Commercial ultrasonic measurement systems, such as Panametric 45L Deluxe®, are available which give some paint measurement thickness data for some types of composites. The Panametric 45L Deluxe® is useable for relatively thick coatings, but for thin coatings of paint this ultrasonic system is not sufficiently reliable to meet usual aircraft specification requirements.
Additionally, the non-destructive measurement of film thickness is of concern to other industries such as both the automotive industry and the paper production industry. In the automotive industry, the analysis of the primer paint thickness is important, for example, to determine whether additional touchup work is required for some of the exotic paint applications common to the industry. In the paper industry, maintaining a check on the uniformity of the paper with a sensor can be an important quality control issue. In both these industries, and with the increasing use of composite materials, it has become apparent that current methods of measurement that work on metallics or thick films but not on semi-conductive materials or thin films are not sufficient.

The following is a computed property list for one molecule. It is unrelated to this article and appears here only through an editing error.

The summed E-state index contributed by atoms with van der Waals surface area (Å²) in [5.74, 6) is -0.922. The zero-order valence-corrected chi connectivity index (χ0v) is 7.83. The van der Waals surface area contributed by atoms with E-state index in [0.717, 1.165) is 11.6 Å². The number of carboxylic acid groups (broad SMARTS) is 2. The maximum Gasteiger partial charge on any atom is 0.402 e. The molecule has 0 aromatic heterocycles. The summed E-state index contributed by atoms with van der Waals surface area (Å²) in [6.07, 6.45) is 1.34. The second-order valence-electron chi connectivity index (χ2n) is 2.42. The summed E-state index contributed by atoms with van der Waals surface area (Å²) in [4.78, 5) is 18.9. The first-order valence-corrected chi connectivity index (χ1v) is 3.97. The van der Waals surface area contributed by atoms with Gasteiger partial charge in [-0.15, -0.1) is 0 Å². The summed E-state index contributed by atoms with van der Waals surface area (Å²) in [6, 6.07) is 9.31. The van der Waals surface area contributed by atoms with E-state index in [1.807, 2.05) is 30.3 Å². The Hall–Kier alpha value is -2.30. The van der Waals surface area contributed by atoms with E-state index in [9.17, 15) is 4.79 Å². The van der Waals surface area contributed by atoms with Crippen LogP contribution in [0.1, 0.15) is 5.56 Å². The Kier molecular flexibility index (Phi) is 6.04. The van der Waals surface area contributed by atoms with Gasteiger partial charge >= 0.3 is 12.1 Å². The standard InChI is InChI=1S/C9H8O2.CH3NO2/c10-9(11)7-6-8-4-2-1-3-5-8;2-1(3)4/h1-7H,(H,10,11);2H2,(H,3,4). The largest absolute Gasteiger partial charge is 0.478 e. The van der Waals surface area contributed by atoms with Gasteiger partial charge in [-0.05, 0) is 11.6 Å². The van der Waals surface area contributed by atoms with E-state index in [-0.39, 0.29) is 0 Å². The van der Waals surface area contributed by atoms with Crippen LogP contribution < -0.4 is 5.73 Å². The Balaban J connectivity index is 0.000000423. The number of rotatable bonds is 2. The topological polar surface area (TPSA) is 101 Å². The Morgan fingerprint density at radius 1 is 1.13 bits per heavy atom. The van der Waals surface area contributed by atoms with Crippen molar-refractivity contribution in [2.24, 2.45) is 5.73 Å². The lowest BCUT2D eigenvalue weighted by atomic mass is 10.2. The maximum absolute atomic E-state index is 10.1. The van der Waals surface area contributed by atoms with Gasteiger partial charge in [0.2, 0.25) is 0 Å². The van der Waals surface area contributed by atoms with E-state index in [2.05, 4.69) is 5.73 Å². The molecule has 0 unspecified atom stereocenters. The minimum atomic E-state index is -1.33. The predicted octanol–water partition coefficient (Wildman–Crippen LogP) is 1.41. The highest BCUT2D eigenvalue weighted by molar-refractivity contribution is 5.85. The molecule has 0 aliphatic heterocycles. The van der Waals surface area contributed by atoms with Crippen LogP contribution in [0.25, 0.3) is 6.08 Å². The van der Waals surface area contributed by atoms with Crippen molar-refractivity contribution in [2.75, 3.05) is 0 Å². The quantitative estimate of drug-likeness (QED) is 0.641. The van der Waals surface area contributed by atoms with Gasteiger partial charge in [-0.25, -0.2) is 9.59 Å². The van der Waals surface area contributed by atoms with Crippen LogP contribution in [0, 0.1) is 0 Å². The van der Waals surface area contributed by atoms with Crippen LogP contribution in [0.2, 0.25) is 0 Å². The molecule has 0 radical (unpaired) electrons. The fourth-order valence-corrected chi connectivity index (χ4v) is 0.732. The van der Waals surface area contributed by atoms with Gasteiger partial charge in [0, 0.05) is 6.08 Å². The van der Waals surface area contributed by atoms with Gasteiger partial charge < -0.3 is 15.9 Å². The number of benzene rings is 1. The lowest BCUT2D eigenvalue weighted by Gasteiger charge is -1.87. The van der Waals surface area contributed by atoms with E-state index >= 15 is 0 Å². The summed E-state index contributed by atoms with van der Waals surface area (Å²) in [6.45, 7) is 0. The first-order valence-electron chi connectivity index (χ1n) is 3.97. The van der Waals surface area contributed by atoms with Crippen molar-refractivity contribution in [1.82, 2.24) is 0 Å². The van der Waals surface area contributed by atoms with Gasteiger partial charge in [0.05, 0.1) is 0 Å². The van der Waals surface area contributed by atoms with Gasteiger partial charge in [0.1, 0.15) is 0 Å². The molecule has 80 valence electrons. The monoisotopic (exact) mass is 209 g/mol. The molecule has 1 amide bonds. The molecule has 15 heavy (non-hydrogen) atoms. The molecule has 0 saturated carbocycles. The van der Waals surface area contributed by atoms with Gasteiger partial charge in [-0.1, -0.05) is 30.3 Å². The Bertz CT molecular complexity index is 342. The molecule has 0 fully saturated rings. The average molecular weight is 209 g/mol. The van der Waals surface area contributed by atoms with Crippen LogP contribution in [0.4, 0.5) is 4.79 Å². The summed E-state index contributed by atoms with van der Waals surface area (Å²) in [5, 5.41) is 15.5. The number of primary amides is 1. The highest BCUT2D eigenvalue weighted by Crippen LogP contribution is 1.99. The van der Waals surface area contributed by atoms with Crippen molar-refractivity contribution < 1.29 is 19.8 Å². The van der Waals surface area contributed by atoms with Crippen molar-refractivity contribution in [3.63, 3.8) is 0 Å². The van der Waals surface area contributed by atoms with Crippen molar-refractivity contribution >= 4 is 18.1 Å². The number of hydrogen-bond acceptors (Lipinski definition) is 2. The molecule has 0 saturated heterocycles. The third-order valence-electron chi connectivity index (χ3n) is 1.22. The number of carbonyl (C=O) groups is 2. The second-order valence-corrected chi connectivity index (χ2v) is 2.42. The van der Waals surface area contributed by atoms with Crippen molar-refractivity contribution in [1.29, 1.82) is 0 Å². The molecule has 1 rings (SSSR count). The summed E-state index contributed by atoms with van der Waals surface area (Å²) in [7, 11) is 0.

- SUMMARY OF THE INVENTION
Therefore, there is a need in various industries for systems and methods that are capable of non-destructively measuring the thickness of thin film materials and verify that the thickness is within specifications.
The foregoing needs are met, to a great extent, by the present invention, wherein in some embodiments systems and methods are provided that are capable of non-destructively measuring the thickness of thin film materials and/or verifying that the thickness is within specifications.
In accordance with one embodiment of the present invention, a thickness measurement system is provided, comprising an electromagnetic cavity resonator having an exposed side, a signal decoupler coupled to the cavity resonator, an signal amplitude detector coupled to the decoupler, a frequency signal generator coupled to the processing unit and to the decoupler, and a processing unit coupled to the amplitude detector that processes, a correlating algorithm correlating a resonant frequency shift detected by the amplitude detector to a surface thickness of a sample being measured.